This week’s movie releases

This week’s movie releases

CAST: Chris Evans, Jamie Bell, Tilda Swinton
DIRECTOR: Joon-ho Bong

In a new Ice Age, where earth has been frozen for 17 years, Snowpiercer is the only place for survivors. Climate change has made the planet uninhabitable. Those few who survived the planet’s demise live aboard a train that perpetually circles the same track. The tail section is like a slum, filled with people who are cold and hungry, forced to live by their wits, while the front section contains the chosen few, who indulge in alcohol and drugs amid luxurious surroundings.

The world inside the train is far from equal. In the 17th year of the train’s infinite course, a young leader from the tail section stirs up a riot that has been brewing for some time. In order to liberate the tail section and eventually the whole train, this hero and his fellow passengers charge toward the engine located at the front of the train, where it’s creator, the absolute authority, resides in splendour. But unexpected circumstances lie in wait for humanity’s tenacious survivors.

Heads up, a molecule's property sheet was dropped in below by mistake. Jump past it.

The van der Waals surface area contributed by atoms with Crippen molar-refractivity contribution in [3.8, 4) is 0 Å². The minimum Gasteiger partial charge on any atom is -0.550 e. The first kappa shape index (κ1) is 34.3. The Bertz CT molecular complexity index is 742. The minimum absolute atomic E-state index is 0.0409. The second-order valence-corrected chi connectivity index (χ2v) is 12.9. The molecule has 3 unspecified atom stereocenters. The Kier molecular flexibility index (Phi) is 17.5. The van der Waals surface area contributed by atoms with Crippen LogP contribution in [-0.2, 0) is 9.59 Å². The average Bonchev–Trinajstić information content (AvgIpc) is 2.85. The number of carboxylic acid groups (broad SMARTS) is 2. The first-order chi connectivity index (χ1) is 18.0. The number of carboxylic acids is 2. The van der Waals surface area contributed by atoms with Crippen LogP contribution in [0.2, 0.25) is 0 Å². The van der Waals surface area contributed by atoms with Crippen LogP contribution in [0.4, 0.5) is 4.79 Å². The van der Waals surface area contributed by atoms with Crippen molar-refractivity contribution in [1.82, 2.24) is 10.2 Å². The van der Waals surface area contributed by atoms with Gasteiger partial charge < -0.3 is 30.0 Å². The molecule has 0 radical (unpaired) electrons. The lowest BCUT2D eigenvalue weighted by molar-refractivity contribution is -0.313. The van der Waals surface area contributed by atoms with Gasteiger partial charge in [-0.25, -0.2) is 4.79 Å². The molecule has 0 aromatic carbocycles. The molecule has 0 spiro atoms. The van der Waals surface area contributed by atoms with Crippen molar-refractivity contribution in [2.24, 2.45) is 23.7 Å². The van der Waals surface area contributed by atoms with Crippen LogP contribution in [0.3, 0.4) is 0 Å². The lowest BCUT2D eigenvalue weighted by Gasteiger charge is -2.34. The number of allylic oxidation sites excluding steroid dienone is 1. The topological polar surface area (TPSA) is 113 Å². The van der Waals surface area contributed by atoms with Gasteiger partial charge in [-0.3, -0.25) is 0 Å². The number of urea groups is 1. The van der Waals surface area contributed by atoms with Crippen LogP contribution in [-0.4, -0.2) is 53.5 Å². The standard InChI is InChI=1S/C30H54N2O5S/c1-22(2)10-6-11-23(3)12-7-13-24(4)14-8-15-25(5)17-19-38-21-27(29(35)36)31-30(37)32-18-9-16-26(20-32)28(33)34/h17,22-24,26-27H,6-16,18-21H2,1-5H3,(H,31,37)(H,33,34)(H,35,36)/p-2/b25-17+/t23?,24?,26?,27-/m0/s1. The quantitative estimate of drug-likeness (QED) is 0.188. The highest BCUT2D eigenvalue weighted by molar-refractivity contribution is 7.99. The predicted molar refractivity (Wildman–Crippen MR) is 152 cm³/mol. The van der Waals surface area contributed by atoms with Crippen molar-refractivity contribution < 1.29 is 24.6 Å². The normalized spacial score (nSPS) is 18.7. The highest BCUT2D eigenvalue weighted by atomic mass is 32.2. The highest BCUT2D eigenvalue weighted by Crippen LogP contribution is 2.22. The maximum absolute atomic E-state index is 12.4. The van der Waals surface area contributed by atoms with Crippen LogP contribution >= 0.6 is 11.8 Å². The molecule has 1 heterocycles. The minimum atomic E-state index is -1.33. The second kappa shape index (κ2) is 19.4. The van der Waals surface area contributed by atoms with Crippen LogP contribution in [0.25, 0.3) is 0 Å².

Director Bong Joon Ho first encountered the French graphic novel ‘Transperceneige’, on which ‘Snowpiercer’ is based, in a bookshop near Hongik University in Seoul, South Korea, during the winter of 2005. He read through the entire volume while browsing in the store and became mesmerized by the cinematic potential of a train filled with bustling human lives hurling through the aftermath of a global apocalypse. He was determined to turn it into a film.
“The first thing that grabbed my attention was the unique cinematic space of a train, and the vision of hundreds of metal pieces moving like a living snake carrying people squirming inside,” Bong admits. “And the people inside were fighting against each other after being divided into separate and distinct cars — they were not equal in this Noah’s Ark-like contraption that held the last survivors on Earth.”